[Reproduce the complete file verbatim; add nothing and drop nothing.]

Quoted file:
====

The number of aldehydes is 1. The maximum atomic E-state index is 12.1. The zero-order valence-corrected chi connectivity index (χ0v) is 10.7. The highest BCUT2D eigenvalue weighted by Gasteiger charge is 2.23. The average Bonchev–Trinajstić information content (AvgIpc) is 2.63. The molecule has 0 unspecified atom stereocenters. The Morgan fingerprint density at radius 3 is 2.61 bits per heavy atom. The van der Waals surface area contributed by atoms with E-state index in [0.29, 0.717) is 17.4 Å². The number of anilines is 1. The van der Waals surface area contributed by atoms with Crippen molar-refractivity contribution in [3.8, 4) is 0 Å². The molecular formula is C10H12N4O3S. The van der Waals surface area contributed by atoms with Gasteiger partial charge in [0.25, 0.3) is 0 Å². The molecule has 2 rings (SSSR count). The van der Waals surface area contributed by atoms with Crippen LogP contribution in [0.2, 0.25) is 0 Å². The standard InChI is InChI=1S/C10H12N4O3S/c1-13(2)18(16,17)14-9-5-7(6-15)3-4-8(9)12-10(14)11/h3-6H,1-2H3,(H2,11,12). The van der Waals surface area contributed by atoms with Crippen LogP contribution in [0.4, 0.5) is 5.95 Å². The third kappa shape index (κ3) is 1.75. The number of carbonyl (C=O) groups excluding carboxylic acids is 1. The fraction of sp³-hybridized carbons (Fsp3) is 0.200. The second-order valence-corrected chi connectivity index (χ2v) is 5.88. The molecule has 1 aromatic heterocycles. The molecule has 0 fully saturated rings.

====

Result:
The number of aldehydes is 1. The maximum atomic E-state index is 12.1. The zero-order valence-corrected chi connectivity index (χ0v) is 10.7. The highest BCUT2D eigenvalue weighted by Gasteiger charge is 2.23. The average Bonchev–Trinajstić information content (AvgIpc) is 2.63. The molecule has 0 unspecified atom stereocenters. The Morgan fingerprint density at radius 3 is 2.61 bits per heavy atom. The van der Waals surface area contributed by atoms with E-state index in [0.29, 0.717) is 17.4 Å². The number of anilines is 1. The van der Waals surface area contributed by atoms with Crippen molar-refractivity contribution in [3.8, 4) is 0 Å². The molecular formula is C10H12N4O3S. The van der Waals surface area contributed by atoms with Gasteiger partial charge in [0.25, 0.3) is 0 Å². The molecule has 2 rings (SSSR count). The van der Waals surface area contributed by atoms with Crippen LogP contribution in [0.2, 0.25) is 0 Å². The standard InChI is InChI=1S/C10H12N4O3S/c1-13(2)18(16,17)14-9-5-7(6-15)3-4-8(9)12-10(14)11/h3-6H,1-2H3,(H2,11,12). The van der Waals surface area contributed by atoms with Crippen LogP contribution in [0.4, 0.5) is 5.95 Å². The third kappa shape index (κ3) is 1.75. The number of carbonyl (C=O) groups excluding carboxylic acids is 1. The fraction of sp³-hybridized carbons (Fsp3) is 0.200. The second-order valence-corrected chi connectivity index (χ2v) is 5.88. The molecule has 1 aromatic heterocycles. The molecule has 0 fully saturated rings.